(CHICAGO) -- Ahead of the groundbreaking of the Obama Presidential Center in Chicago, former President Barack Obama reflected on the gun violence that has plagued the Windy City and said that he intends for his presidential library to be a part of the solution.
"Chicago alone can't solve the gun problem," Obama told "Good Morning America" anchor Robin Roberts in an exclusive interview that aired on Tuesday, adding that Congress needs to pass "common sense gun safety measures."
Gun reform efforts were repeatedly blocked by Republicans during Obama's presidency and continue to stall in Congress.
President Joe Biden announced a series of executive orders in April aimed at addressing gun violence and called on the Senate to pass a pair of gun reform bills adopted by the Democratic-led House, including a ban on assault weapons.
"Chicago alone can't stop the easy access and flood of guns into these communities. But what we can do is potentially give young people the sense that there's another way for them to empower themselves, other than wielding a gun," Obama said.
Reflecting on violent crime in low-income communities in cities like Chicago, Obama said, "The constant is young people, mostly young men, who have not gotten a good education, don't have a good opportunity, are not seeing good role models, are living in neighborhoods that are frayed and fractured."
A total of at least 2,688 shooting incidents have happened in Chicago this year, an 11% increase from the same period as last year, according to police department crime statistics. The city has recorded 602 homicides this year -- a 4% increase from 2020.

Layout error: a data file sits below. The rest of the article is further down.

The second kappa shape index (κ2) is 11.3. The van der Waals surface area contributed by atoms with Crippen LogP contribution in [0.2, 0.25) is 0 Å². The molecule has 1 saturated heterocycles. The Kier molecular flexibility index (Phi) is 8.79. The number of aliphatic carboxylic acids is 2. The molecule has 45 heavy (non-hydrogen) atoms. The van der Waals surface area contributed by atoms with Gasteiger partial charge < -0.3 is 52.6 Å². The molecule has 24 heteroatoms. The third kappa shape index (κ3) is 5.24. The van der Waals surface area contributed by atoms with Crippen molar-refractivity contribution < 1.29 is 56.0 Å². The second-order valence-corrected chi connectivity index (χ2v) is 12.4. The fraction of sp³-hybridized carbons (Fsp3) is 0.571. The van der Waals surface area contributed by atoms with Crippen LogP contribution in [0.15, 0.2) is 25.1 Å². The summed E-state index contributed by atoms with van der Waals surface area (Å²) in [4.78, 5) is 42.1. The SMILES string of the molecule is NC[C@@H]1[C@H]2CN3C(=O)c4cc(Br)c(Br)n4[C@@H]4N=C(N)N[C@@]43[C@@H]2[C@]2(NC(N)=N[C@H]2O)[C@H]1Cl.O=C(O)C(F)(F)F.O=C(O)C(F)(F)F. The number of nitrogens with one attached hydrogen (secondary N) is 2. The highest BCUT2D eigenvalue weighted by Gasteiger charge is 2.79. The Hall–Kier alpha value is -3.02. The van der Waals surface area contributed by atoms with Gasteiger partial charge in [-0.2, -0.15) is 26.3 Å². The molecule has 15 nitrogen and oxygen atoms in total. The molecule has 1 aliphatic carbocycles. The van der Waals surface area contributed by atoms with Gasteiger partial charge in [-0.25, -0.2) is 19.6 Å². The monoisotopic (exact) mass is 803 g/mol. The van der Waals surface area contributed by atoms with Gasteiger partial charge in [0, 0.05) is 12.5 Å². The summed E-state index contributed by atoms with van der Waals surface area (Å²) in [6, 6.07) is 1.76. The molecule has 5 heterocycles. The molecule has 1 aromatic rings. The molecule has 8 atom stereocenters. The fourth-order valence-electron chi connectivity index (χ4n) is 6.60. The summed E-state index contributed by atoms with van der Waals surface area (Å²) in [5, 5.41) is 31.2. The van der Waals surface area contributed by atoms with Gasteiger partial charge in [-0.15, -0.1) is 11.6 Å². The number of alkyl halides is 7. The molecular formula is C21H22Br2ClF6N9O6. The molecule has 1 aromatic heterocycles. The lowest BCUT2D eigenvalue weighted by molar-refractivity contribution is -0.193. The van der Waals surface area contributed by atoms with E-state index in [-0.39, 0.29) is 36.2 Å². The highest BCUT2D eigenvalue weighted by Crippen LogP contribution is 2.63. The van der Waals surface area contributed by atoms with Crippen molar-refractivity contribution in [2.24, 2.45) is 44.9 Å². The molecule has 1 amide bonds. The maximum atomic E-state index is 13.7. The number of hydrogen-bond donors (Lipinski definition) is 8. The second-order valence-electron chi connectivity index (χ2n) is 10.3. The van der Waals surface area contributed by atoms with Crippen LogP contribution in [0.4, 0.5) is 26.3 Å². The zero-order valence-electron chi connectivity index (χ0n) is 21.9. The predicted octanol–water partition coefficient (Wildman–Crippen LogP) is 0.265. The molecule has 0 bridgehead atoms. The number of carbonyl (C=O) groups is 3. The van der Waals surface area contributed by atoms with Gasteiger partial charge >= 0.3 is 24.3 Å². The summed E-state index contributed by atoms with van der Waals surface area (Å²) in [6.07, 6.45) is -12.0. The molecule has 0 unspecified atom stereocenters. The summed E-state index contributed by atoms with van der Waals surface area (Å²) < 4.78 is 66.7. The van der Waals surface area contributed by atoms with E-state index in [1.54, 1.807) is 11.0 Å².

Chicago Police Department Superintendent David Brown announced a new strategy to combat gun violence in July which includes a crackdown on illegal guns pouring into the city.
Obama said that tackling the problem is a "generational project" -- one that he intends to address through Obama Presidential Center programs like My Brother's Keeper, which works to create opportunities for boys and men of color in underserved communities.
"If we're doing that in a systemic way, year after year, then over time, we can reduce these incidents of violence," he added.
Other major cities across the U.S. are also grappling with a rise in shootings.
President Joe Biden announced a range of actions in June aimed at curbing gun violence, saying that violent crime has "spiked since the start of the pandemic."
ABC News' Bill Hutchinson, Rick Klein, Quinn Owen, Katie Bosland, Mya Green and Danielle Genet contributed to this report.
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